Woman out thousands of dollars after falling for jury duty scam
An Oklahoma City woman says she is out thousands of dollars after falling for an aggressive and convincing jury duty scam -- and now, she wants to warn others against making the same mistake.
Karen West told KFOR that she received a phone call from a man claiming to be a "Captain Thomas" from the sheriff's office, telling her she owed a massive fine for missing jury duty.
"There is going to be a police car at your house," she says the man told her. "He is on his way to arrest you."
Unless she paid the fine, of course.
Karen says she was so terrified of spending the weekend in prison that she took out cash advances and put thousands of dollars on prepaid debit cards, which she purchased at drug stores around town.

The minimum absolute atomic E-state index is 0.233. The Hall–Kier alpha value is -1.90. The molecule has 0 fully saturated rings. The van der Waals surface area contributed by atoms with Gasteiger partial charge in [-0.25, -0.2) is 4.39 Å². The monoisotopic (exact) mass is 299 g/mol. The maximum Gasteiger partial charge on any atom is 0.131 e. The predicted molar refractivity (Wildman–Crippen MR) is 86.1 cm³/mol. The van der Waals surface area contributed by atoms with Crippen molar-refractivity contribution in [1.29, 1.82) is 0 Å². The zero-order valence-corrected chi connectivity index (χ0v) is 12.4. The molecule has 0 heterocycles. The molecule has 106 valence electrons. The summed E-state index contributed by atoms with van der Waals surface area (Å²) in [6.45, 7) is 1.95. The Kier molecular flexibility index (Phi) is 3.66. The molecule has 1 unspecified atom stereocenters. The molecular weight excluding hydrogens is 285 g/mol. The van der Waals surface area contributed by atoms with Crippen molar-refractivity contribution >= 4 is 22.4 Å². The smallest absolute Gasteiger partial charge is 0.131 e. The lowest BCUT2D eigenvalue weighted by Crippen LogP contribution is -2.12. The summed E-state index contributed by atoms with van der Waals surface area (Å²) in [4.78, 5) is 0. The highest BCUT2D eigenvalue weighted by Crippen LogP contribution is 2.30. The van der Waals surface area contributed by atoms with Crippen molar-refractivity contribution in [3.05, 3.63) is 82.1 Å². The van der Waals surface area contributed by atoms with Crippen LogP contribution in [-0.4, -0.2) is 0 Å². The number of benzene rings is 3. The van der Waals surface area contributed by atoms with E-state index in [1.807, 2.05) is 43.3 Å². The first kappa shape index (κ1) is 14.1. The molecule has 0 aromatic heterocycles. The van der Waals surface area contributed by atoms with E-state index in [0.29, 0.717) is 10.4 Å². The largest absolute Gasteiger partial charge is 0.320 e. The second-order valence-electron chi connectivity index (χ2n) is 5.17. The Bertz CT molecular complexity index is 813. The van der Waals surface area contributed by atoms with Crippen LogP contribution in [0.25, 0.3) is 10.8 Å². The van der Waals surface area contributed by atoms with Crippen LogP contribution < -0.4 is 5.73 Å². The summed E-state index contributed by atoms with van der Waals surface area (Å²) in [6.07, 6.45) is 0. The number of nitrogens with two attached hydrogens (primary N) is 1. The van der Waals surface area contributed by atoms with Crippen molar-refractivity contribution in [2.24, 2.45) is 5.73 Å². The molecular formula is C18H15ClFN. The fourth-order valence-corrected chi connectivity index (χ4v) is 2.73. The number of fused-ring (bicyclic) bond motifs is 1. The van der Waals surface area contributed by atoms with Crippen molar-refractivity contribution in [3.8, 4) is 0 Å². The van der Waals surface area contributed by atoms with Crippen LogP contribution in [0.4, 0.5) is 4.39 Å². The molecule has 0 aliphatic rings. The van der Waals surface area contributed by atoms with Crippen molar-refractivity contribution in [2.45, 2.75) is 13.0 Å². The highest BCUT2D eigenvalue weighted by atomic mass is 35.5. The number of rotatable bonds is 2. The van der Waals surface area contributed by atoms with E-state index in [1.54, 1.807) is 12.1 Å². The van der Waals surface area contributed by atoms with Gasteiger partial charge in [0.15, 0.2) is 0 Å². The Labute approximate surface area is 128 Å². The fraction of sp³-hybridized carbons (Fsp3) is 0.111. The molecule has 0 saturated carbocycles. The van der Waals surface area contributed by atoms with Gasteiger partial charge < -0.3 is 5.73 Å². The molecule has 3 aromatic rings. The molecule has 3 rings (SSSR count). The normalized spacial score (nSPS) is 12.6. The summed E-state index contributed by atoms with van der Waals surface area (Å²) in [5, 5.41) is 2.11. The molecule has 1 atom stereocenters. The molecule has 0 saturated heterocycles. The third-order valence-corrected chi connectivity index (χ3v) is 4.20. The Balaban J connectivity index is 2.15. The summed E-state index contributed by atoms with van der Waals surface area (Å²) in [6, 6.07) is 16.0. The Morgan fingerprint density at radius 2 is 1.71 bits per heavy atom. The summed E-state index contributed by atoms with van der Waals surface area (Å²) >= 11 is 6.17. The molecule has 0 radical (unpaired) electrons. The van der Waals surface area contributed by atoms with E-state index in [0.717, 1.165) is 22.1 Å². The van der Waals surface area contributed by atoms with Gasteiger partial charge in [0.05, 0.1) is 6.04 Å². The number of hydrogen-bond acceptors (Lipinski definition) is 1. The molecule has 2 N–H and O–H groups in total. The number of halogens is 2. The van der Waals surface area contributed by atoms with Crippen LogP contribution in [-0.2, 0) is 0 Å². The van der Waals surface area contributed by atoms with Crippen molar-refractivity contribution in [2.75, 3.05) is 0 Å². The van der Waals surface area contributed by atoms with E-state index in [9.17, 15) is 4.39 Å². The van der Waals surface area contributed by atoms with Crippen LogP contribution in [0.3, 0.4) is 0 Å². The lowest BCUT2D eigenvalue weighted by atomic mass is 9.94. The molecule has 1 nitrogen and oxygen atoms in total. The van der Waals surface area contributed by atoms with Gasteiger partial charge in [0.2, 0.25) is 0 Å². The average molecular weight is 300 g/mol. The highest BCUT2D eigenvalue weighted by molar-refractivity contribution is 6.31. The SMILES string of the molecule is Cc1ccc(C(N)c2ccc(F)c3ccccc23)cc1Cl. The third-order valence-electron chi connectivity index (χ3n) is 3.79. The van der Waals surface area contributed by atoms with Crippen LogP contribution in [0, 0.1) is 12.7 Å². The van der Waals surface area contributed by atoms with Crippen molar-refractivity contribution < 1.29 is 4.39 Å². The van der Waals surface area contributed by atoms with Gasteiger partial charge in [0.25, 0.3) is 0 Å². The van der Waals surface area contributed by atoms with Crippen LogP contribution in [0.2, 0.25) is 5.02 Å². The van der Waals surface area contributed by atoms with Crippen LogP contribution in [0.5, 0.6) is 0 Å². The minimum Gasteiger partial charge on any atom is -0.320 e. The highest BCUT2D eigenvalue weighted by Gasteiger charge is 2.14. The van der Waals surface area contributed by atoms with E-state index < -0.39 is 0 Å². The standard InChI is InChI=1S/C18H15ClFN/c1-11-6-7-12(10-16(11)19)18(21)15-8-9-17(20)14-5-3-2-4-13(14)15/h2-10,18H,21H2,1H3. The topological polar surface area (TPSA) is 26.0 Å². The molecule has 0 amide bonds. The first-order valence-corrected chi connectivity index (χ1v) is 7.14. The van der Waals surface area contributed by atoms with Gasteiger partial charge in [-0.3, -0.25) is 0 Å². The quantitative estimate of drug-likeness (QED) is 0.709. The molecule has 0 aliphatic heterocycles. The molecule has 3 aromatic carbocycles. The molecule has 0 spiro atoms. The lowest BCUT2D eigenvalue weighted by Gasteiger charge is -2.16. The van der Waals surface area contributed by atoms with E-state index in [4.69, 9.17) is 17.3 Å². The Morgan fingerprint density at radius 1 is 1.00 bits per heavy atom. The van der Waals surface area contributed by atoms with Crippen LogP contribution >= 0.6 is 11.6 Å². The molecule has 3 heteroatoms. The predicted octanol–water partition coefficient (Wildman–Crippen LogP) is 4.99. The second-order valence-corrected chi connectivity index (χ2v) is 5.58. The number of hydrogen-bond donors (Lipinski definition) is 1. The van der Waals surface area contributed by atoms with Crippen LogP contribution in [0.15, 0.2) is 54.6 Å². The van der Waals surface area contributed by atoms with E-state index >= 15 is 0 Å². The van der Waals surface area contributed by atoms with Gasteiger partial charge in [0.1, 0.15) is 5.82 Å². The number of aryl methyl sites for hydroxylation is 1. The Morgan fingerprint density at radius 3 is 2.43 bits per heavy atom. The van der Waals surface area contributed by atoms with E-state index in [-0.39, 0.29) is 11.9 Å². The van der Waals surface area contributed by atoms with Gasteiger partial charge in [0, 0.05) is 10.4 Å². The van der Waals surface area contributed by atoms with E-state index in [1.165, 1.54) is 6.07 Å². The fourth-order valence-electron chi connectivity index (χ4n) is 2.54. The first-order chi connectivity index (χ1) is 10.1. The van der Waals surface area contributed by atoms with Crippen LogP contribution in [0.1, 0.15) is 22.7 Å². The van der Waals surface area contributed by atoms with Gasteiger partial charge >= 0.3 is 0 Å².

Once West called "Captain Thomas" to give him the prepaid debit card information, he proceeded to scam her again by asking for more money.
"He said, 'I am so sorry. I apologize so much I didn't notice another fine on page 2,'" West told KFOR.
The terrified senior citizen obliged once again, and ended up losing a grand total of $3,200 to the scammer.
West says she considered the call believable because the man didn't have a foreign accent and he spoke as if he knew the area.
She also said she "would have been embarrassed not trusting the guy" or trying to make him prove his identity to her.
Oklahoma City Police Triad coordinator Sheryl Presley, who has dedicated her life to educating seniors like West on scam prevention, says that police and the sheriff's office will never solicit fine payments over the phone.
Presley says she recommends trying to verify the caller's information by hanging up and contacting the agency they claim to work for directly before giving in to any type of demands.
It may seem uncomfortable, but it could save you thousands in the long run.